A selection of Woodblock Prints from the Muban Educational Trust
Paper and printing were invented some 2,000 years ago in China. Traditional woodblock prints were produced as book illustrations and auspicious New Year prints. In 1920s and 1930s, Chinese writer and thinker Lu Xun introduced Eastern Europe realistic style woodblock prints to China and saw the potential of using the technique as the medium for mass education and propaganda. This inspiration was greatly enhanced from 1940s onwards and printmaking until the late 1970s was dominated by social-realist subject matter. Woodblock printing became an efficient propaganda tool to help the course of the Chinese revolution. With the new political freedom of the 1980s, artists began searching for greater self- expression in their graphic styles and range of subject matter. Some print artists began to reflect a new sense of modernism in the portrayal of urban life and depicting modern buildings, highways, motor transport and the bustle of city life. Some older print artists, for example, Chen Qi and Yang Keyang, put aside the socialist realist subjects of the past and to adopt a new modernist voice. Other younger artists present urban life with extreme realism and some use a semi-abstract approach. In this small exhibition, enjoy viewing modern examples of woodblock printing that reflect this shift in inspiration and style.
The exhibition celebrates both London Craft Week 2017 and China in Context.
The exhibition will be open at the following times:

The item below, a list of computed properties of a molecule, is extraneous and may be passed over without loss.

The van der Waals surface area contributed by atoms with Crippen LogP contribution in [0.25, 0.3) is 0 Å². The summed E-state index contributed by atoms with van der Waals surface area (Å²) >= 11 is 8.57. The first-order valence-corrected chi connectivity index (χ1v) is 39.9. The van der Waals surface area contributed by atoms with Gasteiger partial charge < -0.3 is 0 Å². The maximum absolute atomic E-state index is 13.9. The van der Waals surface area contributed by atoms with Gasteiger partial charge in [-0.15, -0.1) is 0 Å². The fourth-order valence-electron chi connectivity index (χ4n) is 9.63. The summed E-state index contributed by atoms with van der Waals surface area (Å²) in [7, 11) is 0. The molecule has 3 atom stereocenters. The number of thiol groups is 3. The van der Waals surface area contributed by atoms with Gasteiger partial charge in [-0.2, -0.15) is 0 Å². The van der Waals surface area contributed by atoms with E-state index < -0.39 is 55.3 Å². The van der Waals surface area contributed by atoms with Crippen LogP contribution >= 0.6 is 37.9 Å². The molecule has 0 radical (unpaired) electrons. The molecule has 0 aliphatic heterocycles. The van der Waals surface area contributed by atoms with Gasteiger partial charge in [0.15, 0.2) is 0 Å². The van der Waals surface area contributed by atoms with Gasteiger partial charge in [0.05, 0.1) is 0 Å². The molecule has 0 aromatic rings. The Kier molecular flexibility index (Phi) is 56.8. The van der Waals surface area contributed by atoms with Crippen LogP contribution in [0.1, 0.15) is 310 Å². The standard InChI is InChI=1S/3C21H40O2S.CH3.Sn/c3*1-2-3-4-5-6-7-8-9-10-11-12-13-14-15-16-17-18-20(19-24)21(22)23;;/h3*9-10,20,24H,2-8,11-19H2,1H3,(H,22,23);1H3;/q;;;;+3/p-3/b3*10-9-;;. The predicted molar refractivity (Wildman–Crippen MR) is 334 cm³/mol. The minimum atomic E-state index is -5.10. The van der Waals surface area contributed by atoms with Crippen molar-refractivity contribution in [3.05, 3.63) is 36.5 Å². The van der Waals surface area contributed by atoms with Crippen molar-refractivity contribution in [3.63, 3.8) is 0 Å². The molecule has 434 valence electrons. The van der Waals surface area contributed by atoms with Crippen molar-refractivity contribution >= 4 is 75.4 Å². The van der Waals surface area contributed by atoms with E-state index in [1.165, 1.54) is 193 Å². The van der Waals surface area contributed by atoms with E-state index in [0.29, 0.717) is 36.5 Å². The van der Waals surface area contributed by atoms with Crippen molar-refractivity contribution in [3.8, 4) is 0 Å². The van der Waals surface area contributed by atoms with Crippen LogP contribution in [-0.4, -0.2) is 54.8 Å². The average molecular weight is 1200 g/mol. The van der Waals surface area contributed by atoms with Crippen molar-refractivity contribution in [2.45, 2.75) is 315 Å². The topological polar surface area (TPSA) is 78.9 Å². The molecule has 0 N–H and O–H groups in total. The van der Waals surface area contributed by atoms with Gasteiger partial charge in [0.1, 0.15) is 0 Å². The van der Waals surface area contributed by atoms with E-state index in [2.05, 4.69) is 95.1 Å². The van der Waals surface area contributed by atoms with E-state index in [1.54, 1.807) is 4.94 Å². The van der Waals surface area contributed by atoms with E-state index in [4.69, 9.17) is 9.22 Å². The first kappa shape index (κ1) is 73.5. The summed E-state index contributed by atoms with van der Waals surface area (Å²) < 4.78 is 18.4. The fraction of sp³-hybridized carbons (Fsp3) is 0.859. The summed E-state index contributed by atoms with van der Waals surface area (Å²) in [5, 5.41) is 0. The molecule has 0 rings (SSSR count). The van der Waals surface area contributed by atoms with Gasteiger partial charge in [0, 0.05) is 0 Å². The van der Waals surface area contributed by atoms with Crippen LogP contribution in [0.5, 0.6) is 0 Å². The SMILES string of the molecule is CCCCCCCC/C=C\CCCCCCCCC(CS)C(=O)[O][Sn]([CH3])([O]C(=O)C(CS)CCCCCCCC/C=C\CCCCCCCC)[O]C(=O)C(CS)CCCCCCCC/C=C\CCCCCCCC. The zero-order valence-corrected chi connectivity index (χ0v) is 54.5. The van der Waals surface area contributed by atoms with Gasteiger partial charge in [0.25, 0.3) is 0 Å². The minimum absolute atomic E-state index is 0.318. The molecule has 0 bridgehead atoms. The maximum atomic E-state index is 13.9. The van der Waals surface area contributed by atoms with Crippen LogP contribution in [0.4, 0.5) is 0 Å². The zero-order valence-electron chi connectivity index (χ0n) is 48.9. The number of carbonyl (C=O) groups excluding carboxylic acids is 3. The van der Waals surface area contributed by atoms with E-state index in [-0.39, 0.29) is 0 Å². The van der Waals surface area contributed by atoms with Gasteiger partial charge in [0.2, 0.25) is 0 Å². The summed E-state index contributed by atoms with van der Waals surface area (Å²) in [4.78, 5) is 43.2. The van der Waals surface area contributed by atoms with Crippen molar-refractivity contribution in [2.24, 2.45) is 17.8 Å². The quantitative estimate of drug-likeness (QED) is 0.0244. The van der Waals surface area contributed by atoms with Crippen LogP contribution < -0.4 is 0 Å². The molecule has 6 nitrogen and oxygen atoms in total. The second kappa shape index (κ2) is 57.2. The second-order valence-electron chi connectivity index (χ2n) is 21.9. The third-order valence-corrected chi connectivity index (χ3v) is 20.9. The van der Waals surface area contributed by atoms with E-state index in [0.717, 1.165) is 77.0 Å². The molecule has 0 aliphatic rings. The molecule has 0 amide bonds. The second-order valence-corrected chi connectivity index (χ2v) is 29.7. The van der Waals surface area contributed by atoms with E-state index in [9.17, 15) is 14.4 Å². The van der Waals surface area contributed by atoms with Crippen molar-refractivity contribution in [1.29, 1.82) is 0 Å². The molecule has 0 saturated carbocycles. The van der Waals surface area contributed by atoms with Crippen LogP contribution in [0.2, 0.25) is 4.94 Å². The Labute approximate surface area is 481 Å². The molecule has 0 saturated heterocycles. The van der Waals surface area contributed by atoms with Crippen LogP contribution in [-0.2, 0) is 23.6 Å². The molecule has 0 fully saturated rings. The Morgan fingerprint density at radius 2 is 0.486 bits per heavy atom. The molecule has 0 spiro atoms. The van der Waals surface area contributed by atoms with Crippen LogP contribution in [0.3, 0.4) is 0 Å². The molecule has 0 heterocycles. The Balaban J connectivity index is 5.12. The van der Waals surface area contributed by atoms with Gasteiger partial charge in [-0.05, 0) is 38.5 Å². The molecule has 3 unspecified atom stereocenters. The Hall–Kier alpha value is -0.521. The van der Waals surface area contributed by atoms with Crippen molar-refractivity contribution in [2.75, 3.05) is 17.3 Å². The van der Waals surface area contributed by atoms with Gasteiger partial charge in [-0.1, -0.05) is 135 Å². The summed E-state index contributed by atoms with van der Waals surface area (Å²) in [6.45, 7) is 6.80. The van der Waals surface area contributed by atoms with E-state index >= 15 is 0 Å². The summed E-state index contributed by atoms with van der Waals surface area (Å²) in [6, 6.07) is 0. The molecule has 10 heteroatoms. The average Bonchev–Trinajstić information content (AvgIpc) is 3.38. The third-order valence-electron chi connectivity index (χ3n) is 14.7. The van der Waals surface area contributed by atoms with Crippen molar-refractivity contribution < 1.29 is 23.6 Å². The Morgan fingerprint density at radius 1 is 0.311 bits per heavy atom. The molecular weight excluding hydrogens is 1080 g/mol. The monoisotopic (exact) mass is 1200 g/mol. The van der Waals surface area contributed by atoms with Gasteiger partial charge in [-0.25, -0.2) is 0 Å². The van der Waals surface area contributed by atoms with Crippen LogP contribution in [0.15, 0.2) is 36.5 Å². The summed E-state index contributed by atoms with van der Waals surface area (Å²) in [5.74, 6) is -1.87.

Noon-6pm Wednesday 3 May
Noon-6pm Thursday 4 May
Noon-6pm Friday 5 May
Noon-6pm Monday 8 May
Noon-6pm Tuesday 9 May
Noon-6pm Wednesday 10 May
Noon-6pm Thursday 11 May
11am-8pm Friday 12 May
11am-8pm Saturday 13 May
11am-8pm Sunday 14 May
The Muban Educational Trust
The Muban Educational Trust, previous known as the Muban Foundation, is a small, non-profit making organisation based in London. It is dedicated to raise the profile of contemporary Chinese printmaking in the West, and to re-vitalize the field in contemporary China. “Muban” means “woodblock” in Chinese. MET’s permanent collection comprises over 6500 Chinese woodblock prints spanning hundreds of years, with outstanding holdings from the 20th century. A major project initiated by the MET has been the commissioning and publication of a Portfolio of prints by 60 artists. The Portfolio is available for sale as a set and it provides a great opportunity to museums, institutions and collectors to acquire sixty original woodblock prints as a set.
Visit the Muban Educational Trust website for more information: